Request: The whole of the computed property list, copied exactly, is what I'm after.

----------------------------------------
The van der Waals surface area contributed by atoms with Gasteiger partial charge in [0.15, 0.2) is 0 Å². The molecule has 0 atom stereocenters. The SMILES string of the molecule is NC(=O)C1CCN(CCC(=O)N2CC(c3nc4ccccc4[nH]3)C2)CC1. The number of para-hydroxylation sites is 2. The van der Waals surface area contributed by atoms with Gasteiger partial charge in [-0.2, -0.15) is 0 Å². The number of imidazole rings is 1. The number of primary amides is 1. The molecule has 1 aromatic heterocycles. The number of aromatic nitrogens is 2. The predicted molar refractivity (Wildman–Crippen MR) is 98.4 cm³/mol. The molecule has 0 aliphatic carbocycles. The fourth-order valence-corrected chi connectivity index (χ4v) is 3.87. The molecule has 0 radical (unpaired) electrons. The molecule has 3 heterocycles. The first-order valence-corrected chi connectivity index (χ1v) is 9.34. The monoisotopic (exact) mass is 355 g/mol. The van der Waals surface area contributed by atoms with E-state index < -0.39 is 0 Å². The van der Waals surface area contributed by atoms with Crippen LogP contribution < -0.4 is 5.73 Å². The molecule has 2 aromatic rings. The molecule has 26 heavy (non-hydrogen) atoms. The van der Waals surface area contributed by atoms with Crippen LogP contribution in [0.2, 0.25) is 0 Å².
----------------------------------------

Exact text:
The van der Waals surface area contributed by atoms with Gasteiger partial charge in [0.15, 0.2) is 0 Å². The molecule has 0 atom stereocenters. The SMILES string of the molecule is NC(=O)C1CCN(CCC(=O)N2CC(c3nc4ccccc4[nH]3)C2)CC1. The number of para-hydroxylation sites is 2. The van der Waals surface area contributed by atoms with Gasteiger partial charge in [-0.2, -0.15) is 0 Å². The number of imidazole rings is 1. The number of primary amides is 1. The molecule has 1 aromatic heterocycles. The number of aromatic nitrogens is 2. The predicted molar refractivity (Wildman–Crippen MR) is 98.4 cm³/mol. The molecule has 0 aliphatic carbocycles. The fourth-order valence-corrected chi connectivity index (χ4v) is 3.87. The molecule has 0 radical (unpaired) electrons. The molecule has 3 heterocycles. The first-order valence-corrected chi connectivity index (χ1v) is 9.34. The monoisotopic (exact) mass is 355 g/mol. The van der Waals surface area contributed by atoms with E-state index < -0.39 is 0 Å². The van der Waals surface area contributed by atoms with Crippen LogP contribution < -0.4 is 5.73 Å². The molecule has 2 aromatic rings. The molecule has 26 heavy (non-hydrogen) atoms. The van der Waals surface area contributed by atoms with Crippen LogP contribution in [0.2, 0.25) is 0 Å².